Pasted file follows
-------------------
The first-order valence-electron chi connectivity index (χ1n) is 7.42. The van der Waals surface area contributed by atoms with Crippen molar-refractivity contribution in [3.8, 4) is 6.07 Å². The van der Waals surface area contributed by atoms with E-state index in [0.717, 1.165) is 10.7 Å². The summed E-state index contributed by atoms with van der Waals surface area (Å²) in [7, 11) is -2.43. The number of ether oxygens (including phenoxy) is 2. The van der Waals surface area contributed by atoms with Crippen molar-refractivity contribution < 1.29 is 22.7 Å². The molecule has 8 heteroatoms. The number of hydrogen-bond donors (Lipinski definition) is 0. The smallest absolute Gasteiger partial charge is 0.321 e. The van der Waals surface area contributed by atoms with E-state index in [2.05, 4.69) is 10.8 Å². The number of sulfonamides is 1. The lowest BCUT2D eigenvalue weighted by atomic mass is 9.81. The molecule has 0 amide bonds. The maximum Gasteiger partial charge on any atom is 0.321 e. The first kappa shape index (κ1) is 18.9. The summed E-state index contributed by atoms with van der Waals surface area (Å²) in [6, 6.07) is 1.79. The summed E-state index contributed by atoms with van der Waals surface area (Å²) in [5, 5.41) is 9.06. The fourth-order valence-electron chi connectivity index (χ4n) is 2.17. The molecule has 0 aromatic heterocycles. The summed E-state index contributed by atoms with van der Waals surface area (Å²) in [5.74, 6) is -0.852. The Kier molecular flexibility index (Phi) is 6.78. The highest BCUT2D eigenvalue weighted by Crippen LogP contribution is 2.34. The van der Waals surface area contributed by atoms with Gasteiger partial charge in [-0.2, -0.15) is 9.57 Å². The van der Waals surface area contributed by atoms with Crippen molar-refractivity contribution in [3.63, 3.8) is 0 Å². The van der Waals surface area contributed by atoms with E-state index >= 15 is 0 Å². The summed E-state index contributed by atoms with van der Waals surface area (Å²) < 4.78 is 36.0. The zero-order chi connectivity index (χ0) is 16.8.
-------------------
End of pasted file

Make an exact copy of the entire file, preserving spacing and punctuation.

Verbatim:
The first-order valence-electron chi connectivity index (χ1n) is 7.42. The van der Waals surface area contributed by atoms with Crippen molar-refractivity contribution in [3.8, 4) is 6.07 Å². The van der Waals surface area contributed by atoms with E-state index in [0.717, 1.165) is 10.7 Å². The summed E-state index contributed by atoms with van der Waals surface area (Å²) in [7, 11) is -2.43. The number of ether oxygens (including phenoxy) is 2. The van der Waals surface area contributed by atoms with Crippen molar-refractivity contribution < 1.29 is 22.7 Å². The molecule has 8 heteroatoms. The number of hydrogen-bond donors (Lipinski definition) is 0. The smallest absolute Gasteiger partial charge is 0.321 e. The van der Waals surface area contributed by atoms with E-state index in [2.05, 4.69) is 10.8 Å². The number of sulfonamides is 1. The lowest BCUT2D eigenvalue weighted by atomic mass is 9.81. The molecule has 0 amide bonds. The maximum Gasteiger partial charge on any atom is 0.321 e. The first kappa shape index (κ1) is 18.9. The summed E-state index contributed by atoms with van der Waals surface area (Å²) in [6, 6.07) is 1.79. The summed E-state index contributed by atoms with van der Waals surface area (Å²) in [5, 5.41) is 9.06. The fourth-order valence-electron chi connectivity index (χ4n) is 2.17. The molecule has 0 aromatic heterocycles. The summed E-state index contributed by atoms with van der Waals surface area (Å²) in [5.74, 6) is -0.852. The Kier molecular flexibility index (Phi) is 6.78. The highest BCUT2D eigenvalue weighted by Crippen LogP contribution is 2.34. The van der Waals surface area contributed by atoms with Gasteiger partial charge in [-0.2, -0.15) is 9.57 Å². The van der Waals surface area contributed by atoms with Crippen molar-refractivity contribution in [3.63, 3.8) is 0 Å². The van der Waals surface area contributed by atoms with E-state index >= 15 is 0 Å². The summed E-state index contributed by atoms with van der Waals surface area (Å²) < 4.78 is 36.0. The zero-order chi connectivity index (χ0) is 16.8.